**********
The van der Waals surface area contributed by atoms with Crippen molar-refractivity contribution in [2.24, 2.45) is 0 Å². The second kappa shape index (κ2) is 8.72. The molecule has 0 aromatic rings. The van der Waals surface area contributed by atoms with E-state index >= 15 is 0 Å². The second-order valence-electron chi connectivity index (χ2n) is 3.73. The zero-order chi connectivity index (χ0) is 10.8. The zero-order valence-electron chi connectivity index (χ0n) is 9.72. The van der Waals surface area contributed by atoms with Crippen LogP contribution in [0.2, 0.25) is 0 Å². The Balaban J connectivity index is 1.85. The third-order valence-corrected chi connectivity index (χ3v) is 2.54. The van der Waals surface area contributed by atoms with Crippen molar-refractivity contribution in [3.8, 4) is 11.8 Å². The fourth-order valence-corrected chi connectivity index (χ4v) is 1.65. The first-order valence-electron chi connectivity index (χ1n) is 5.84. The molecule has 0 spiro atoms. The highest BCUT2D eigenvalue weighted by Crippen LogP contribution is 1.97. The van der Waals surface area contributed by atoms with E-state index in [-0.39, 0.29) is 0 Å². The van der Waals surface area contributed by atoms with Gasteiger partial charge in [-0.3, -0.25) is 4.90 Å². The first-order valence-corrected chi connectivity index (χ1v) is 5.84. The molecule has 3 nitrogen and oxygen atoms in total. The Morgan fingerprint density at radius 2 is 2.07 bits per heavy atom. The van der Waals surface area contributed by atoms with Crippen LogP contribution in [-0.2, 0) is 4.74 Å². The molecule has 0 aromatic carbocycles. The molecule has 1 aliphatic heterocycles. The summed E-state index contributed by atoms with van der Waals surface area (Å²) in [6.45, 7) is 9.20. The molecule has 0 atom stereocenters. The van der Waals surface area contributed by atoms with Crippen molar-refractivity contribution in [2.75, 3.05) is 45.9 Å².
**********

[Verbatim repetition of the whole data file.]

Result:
The van der Waals surface area contributed by atoms with Crippen molar-refractivity contribution in [2.24, 2.45) is 0 Å². The second kappa shape index (κ2) is 8.72. The molecule has 0 aromatic rings. The van der Waals surface area contributed by atoms with E-state index >= 15 is 0 Å². The second-order valence-electron chi connectivity index (χ2n) is 3.73. The zero-order chi connectivity index (χ0) is 10.8. The zero-order valence-electron chi connectivity index (χ0n) is 9.72. The van der Waals surface area contributed by atoms with Crippen LogP contribution in [0.2, 0.25) is 0 Å². The Balaban J connectivity index is 1.85. The third-order valence-corrected chi connectivity index (χ3v) is 2.54. The van der Waals surface area contributed by atoms with Crippen molar-refractivity contribution in [3.8, 4) is 11.8 Å². The fourth-order valence-corrected chi connectivity index (χ4v) is 1.65. The first-order valence-electron chi connectivity index (χ1n) is 5.84. The molecule has 0 spiro atoms. The highest BCUT2D eigenvalue weighted by Crippen LogP contribution is 1.97. The van der Waals surface area contributed by atoms with E-state index in [-0.39, 0.29) is 0 Å². The van der Waals surface area contributed by atoms with Gasteiger partial charge in [-0.3, -0.25) is 4.90 Å². The first-order valence-corrected chi connectivity index (χ1v) is 5.84. The molecule has 3 nitrogen and oxygen atoms in total. The Morgan fingerprint density at radius 2 is 2.07 bits per heavy atom. The van der Waals surface area contributed by atoms with Crippen LogP contribution in [-0.2, 0) is 4.74 Å². The molecule has 0 aromatic carbocycles. The molecule has 1 aliphatic heterocycles. The summed E-state index contributed by atoms with van der Waals surface area (Å²) in [6.45, 7) is 9.20. The molecule has 0 atom stereocenters. The van der Waals surface area contributed by atoms with Crippen molar-refractivity contribution in [2.75, 3.05) is 45.9 Å².